So think about a woman who is working in the “maquiladora” packing tomatoes for 10 hours per day.  She wants to work in Douglas, AZ as a barista in a coffee shop --or maybe just picking tomatoes-- and make $8.00/hour.  Do you think she will be able to get a visa?  It is pretty doubtful, since, unsurprisingly, earning 100 pesos per day doesn’t quite meet the poverty level in the United States.  Even if you worked every day of the month, you would still be around $1000 under the poverty line.  Not to mention, saving the money to pay for the application would take you two months of saving every penny (peso) you made, only to be lost when your application is denied.  

The reality is this:  the only people we are willingly letting into the United States are the people who make a lot of money.  Sadly, the only hope for a person earning the wages of a maquiladora worker seems to be crossing through the desert and hopping over that wall.  This too does not come cheap, sometimes people pay upwards of $1,000 USD to cross, but at least they have a chance to make it.  Facing death in the desert is better than facing death due to starvation or malnutrition.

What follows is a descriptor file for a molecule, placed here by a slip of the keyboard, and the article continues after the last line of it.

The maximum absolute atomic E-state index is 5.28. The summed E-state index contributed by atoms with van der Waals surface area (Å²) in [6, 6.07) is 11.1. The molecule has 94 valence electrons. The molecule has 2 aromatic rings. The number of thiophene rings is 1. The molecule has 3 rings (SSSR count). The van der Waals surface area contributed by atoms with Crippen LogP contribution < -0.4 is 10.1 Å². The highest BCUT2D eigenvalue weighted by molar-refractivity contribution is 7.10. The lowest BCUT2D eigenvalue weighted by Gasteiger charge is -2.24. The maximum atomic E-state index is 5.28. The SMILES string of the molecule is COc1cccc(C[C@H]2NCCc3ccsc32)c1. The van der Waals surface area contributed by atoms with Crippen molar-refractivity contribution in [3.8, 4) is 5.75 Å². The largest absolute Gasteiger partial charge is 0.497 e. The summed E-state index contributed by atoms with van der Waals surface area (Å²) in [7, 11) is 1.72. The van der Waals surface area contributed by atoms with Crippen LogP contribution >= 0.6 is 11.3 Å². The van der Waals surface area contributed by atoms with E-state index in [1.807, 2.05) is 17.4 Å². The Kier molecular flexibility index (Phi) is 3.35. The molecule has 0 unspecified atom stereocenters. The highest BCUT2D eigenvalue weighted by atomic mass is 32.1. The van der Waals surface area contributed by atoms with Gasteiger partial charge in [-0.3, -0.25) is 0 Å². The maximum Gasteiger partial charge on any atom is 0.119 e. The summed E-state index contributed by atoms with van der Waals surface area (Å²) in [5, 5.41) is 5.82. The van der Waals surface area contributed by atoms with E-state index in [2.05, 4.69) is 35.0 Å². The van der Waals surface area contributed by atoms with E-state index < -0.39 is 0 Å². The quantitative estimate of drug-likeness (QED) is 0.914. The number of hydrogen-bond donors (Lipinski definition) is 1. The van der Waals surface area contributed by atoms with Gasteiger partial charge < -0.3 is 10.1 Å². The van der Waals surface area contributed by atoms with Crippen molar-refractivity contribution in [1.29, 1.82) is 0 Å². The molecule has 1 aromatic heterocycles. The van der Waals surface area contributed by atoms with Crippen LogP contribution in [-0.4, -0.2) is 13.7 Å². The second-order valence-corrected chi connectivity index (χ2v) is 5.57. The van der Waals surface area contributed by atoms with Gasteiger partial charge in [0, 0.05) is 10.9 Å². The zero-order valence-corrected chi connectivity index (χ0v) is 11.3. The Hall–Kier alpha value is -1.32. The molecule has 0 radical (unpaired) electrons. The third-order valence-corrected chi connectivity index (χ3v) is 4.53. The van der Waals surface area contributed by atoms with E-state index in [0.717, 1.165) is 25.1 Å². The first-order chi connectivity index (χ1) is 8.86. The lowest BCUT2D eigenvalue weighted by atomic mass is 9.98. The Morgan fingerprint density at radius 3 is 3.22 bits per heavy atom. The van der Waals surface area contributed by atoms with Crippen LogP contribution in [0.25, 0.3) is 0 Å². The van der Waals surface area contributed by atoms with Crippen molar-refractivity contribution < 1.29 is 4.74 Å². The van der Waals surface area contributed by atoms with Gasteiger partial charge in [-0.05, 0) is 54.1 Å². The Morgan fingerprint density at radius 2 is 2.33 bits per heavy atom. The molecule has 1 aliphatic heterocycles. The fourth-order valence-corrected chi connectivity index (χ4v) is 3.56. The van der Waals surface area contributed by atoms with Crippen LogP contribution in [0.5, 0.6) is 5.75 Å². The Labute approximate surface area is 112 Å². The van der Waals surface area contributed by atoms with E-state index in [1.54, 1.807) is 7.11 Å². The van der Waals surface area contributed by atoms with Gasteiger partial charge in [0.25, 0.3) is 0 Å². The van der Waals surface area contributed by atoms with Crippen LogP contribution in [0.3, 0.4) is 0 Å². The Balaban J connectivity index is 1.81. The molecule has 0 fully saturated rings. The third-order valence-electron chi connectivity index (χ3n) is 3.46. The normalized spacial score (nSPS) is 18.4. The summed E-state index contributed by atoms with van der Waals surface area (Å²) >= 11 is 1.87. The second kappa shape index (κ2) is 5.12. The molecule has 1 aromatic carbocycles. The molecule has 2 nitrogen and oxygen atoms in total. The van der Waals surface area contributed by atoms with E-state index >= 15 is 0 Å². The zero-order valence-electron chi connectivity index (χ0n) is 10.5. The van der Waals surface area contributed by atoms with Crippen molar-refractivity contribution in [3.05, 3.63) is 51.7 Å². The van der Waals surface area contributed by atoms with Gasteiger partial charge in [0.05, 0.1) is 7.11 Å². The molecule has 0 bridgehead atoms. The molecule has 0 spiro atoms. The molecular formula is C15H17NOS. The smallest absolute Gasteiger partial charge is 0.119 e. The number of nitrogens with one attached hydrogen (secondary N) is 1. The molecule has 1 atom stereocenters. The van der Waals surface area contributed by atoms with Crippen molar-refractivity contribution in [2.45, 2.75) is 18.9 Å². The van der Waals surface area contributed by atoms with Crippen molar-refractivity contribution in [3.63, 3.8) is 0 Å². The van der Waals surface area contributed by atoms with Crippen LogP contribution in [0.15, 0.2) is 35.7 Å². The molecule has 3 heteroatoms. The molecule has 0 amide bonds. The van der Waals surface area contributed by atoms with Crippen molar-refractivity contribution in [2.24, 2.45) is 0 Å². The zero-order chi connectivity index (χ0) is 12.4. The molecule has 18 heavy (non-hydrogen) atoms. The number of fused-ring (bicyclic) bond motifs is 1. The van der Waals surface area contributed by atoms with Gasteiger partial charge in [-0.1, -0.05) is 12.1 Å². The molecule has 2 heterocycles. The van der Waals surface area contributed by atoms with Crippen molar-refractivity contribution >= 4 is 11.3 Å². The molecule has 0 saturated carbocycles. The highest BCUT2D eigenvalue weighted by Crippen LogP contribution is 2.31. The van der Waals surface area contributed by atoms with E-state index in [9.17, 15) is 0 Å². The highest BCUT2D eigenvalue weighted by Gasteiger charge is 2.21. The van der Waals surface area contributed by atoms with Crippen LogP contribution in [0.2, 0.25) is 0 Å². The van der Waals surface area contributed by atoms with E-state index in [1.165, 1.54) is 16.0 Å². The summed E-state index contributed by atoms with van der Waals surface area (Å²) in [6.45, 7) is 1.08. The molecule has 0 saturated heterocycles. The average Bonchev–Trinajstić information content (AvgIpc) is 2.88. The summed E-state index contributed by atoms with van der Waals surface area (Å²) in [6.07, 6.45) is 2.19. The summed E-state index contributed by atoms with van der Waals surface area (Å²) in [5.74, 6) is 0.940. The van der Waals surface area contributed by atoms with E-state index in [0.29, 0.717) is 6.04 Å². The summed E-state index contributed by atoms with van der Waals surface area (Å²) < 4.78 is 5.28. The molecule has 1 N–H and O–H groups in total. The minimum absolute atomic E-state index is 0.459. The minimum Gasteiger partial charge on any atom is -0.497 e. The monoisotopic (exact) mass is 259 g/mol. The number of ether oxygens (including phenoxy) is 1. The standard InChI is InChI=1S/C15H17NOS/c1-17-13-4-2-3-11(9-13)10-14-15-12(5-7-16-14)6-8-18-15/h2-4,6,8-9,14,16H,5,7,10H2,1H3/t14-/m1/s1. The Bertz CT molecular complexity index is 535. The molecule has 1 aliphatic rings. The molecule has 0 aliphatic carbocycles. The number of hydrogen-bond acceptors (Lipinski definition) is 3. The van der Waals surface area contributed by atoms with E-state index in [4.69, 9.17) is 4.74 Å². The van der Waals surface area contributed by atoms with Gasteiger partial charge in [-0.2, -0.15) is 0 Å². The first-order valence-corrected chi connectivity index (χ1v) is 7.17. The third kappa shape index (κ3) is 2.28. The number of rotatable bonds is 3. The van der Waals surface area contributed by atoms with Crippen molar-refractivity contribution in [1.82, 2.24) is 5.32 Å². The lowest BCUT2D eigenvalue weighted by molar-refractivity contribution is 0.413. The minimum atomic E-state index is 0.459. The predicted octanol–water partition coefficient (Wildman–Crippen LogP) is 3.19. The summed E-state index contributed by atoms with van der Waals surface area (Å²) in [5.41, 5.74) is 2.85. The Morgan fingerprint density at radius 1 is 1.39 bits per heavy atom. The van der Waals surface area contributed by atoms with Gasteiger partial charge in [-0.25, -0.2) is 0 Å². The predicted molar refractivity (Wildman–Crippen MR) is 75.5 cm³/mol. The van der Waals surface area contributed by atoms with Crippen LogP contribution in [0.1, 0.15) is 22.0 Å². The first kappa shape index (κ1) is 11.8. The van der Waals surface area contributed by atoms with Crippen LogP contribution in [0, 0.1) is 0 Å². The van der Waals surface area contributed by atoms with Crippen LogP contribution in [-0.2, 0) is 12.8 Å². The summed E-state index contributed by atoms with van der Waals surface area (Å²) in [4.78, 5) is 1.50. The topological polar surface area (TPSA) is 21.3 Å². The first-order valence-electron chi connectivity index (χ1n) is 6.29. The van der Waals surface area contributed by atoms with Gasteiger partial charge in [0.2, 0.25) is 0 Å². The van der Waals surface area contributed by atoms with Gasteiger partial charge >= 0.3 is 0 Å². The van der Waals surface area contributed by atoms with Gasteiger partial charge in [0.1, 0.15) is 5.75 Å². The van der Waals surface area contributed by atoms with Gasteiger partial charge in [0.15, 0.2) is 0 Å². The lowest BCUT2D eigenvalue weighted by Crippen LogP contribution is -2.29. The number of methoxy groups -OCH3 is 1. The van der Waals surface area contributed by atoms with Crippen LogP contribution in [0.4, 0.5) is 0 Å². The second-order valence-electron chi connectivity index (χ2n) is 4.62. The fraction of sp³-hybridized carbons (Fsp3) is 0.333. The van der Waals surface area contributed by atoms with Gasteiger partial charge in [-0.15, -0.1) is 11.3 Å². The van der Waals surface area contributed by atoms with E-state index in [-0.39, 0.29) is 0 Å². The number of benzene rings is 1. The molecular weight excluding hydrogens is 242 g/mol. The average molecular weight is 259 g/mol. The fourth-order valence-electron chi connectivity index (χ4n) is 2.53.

So before we condemn everyone who walks across that border, perhaps we should ask ourselves what we would do in the same situation.  If we had children to feed and bills to pay and $8/day isn’t enough, what would we do?  And perhaps we need to evaluate causes of immigration, rather than treating the symptoms.  The factories in Mexico are owned by US corporations; they are the ones who pay the workers.  And our laws are the ones that say these workers are so poor they can’t come to the US.  To me, it is an interesting paradigm.  What do you think?

Roma Tomatoes:  Grown in the USA

No comments:

Post a Comment